Is the Gulf oil spill harming marine life? The National Oceanic and Atmospheric Administration has been prompt in giving BP all the raw data its research ships collect — but slow in giving that data to the public.
That could give BP an enormous advantage when the lawsuits start over natural resources damage resulting from the spill.
Watchdog journalist Dan Froomkin, senior Washington correspondent for the Huffington Post, revealed the data deep-sixing in a July 13, 2010, piece. After he called NOAA on it, NOAA said it would disclose the data publicly, but did not say when.
"The National Oceanic and Atmospheric Administration is hoarding vast amounts of raw data that independent marine researchers say could help both the public and scientists better understand the extent of the damage being caused by the massive BP oil spill in the Gulf of Mexico.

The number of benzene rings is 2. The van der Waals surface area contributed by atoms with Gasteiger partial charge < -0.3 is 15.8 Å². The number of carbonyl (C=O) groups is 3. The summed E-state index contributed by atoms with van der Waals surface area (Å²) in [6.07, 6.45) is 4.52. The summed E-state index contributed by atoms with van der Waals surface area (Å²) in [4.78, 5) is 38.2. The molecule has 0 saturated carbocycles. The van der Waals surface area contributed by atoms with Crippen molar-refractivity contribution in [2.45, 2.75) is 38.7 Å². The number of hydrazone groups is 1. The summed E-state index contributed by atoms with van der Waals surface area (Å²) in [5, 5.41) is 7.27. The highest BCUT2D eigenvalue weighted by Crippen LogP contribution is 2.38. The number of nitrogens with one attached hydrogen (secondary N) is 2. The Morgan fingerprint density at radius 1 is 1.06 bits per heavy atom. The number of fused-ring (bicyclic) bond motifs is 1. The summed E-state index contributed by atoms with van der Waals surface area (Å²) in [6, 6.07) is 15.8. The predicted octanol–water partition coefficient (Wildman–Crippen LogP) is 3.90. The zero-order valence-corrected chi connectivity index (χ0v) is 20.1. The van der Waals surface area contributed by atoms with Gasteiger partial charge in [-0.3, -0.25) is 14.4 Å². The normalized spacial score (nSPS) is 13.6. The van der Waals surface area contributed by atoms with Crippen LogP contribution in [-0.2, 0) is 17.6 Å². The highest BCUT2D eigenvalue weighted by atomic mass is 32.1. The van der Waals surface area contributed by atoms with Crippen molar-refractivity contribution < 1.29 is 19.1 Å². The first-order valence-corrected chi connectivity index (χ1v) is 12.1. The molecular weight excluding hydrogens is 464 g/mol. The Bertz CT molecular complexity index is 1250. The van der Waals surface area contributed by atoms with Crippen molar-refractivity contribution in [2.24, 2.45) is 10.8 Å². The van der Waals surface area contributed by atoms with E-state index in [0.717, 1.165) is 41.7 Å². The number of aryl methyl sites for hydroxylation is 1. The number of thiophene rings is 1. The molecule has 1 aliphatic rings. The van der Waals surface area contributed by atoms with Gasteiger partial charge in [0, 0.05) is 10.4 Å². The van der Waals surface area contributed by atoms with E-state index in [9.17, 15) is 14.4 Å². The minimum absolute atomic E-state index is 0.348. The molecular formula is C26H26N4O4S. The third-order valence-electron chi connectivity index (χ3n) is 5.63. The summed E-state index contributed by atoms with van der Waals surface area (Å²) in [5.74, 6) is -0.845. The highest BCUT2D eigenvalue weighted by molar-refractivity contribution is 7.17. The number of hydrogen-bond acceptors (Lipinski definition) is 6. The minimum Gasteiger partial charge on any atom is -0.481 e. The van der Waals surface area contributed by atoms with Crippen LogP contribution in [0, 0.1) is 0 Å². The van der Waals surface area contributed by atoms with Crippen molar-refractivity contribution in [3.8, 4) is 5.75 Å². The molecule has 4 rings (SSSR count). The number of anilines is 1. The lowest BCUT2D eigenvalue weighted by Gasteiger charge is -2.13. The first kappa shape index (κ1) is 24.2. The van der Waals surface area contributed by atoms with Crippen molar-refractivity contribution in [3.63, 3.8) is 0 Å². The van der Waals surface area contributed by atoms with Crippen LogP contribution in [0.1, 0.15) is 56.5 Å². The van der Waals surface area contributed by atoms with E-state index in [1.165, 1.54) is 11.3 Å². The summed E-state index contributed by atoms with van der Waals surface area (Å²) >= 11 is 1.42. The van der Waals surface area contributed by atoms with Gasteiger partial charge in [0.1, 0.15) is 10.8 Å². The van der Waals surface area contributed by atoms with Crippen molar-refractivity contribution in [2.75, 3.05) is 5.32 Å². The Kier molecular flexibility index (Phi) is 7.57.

In most cases, NOAA insists on putting the data through a ponderous, many-weeks-long vetting process before making it public.
In other cases, NOAA actually intended to keep the data secret indefinitely. But officials told the Huffington Post on Tuesday that they have now decided to release it — though when remains unclear.
BP, incidentally, gets to see all this data right away."
NOAA seems to be relying partly on a misreading of the so-called "Data Quality Act," a legal loophole set up by industry and the Office of Management and Budget during the Bush administration, to suppress the data.